“Serving more than 17 million patrons a year, and millions more online, the Library holds more than 55 million items, from books, e-books, and DVDs to renowned research collections used by scholars from around the world. Housed in the iconic 42nd Street library and three other research centers, NYPL’s historical collections hold such treasures as Columbus’s 1493 letter announcing his discovery of the New World, George Washington’s original Farewell Address, and John Coltrane’s handwritten score of ‘Lover Man.’” New York Public Library
I have never been to the New York Public Library but, just by viewing photographs, I feel the sense of wonder thinking of the marvelous stories that are held within these walls. Imagine all the people who have visited this library, studied at one of the tables, surrounded by a stack of books, note papers, and pens.
During this period of solitude, museums, art galleries and libraries have worked tirelessly to remain connected and vibrant. Their creative use of technology to bring messages via e-mail and all social media venues has been heartening and life-affirming. Today, we are heading into the New York Public Library, specifically into the archives.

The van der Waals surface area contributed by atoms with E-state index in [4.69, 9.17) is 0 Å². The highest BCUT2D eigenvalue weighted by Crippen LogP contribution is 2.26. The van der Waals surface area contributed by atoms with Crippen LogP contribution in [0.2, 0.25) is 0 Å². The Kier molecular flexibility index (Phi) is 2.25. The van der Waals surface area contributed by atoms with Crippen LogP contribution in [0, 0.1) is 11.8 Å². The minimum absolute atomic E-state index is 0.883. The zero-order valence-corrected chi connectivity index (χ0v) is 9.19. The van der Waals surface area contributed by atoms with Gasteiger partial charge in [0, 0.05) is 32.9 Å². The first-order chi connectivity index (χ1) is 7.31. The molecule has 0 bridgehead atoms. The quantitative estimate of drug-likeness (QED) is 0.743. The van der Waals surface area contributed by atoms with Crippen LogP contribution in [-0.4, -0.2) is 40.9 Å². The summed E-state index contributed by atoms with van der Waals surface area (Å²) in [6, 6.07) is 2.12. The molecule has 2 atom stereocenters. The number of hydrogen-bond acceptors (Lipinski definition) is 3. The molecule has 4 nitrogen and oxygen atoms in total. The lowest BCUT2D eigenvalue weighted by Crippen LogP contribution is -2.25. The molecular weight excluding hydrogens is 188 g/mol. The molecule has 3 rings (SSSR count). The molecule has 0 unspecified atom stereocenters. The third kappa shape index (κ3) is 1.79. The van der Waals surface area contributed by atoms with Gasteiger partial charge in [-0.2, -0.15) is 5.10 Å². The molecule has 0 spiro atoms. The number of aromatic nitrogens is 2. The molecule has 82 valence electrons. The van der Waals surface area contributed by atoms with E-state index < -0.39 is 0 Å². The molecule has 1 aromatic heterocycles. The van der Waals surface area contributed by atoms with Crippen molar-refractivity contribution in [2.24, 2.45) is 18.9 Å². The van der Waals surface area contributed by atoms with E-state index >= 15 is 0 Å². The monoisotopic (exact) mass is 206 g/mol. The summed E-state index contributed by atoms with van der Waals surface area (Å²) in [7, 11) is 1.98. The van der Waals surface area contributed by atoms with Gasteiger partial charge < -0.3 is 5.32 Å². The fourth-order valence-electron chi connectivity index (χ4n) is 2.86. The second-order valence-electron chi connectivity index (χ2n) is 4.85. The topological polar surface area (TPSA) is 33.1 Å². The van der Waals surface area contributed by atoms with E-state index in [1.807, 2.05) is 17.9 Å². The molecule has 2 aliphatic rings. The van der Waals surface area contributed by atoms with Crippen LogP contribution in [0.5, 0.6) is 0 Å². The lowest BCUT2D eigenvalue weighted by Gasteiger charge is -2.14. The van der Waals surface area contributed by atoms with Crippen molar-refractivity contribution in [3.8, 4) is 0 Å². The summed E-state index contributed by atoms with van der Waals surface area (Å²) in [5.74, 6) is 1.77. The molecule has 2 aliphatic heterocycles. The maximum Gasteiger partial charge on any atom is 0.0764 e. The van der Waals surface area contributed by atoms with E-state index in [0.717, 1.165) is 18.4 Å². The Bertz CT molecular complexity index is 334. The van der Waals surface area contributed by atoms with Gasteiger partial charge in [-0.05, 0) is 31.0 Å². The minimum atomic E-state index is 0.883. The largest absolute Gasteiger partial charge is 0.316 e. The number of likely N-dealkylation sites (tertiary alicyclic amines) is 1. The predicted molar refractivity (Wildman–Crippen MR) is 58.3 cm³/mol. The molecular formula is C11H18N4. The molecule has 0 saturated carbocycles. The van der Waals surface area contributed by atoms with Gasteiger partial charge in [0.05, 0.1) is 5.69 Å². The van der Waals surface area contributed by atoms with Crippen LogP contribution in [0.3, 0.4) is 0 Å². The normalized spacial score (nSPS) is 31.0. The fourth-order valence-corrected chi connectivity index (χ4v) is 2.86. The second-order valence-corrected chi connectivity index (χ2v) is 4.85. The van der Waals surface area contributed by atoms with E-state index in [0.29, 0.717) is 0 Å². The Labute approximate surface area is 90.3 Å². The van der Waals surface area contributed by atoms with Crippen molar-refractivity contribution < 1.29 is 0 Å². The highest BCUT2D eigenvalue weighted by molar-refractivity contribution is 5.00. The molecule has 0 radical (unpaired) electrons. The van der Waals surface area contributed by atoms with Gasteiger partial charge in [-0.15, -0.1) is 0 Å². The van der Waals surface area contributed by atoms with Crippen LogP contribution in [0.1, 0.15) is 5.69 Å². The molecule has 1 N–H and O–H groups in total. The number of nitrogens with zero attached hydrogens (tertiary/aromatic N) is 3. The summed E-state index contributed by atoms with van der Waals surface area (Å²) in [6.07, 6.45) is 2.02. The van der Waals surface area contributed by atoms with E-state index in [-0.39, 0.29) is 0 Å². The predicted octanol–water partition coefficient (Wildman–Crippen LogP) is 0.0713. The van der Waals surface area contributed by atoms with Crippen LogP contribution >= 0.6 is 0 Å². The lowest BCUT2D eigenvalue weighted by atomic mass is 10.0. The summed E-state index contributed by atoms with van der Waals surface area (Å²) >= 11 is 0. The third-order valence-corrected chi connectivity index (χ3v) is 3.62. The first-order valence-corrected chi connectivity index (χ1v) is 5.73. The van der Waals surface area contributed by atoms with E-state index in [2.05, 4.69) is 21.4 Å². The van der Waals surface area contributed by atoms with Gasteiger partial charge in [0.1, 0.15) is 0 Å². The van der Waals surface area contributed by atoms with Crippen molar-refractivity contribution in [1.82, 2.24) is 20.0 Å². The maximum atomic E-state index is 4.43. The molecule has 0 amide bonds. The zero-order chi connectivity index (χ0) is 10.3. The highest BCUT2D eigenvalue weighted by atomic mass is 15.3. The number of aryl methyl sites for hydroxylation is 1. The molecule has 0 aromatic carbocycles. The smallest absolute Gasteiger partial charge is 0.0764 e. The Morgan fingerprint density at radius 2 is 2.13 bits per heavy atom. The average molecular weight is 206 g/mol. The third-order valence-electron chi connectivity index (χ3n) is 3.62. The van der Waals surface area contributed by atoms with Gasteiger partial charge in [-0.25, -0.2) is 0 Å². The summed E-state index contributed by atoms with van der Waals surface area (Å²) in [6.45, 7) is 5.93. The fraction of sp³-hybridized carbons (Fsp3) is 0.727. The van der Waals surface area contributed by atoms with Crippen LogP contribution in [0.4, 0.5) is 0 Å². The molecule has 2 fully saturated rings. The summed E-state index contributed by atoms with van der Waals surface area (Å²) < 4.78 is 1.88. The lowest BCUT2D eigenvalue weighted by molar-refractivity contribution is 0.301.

Archives preserve our story and provide a space where previous generations are able to tell us what they experienced and valued. Keeping records increases our sense of belonging to a wider narrative, giving us a foundation upon which to document our time and place within history. Archives are letters from the past to us who live in the present. Our task it to keep that moving forward to future generations.
Join me as we meet up with Declan Kiely, Director of Exhibitions, New York Public Library as he takes us on a brief tour of what is in the NYPL archives. It is a confirmation that we must find a way to keep our stories alive. As Declan states, it is the creative spirit at work.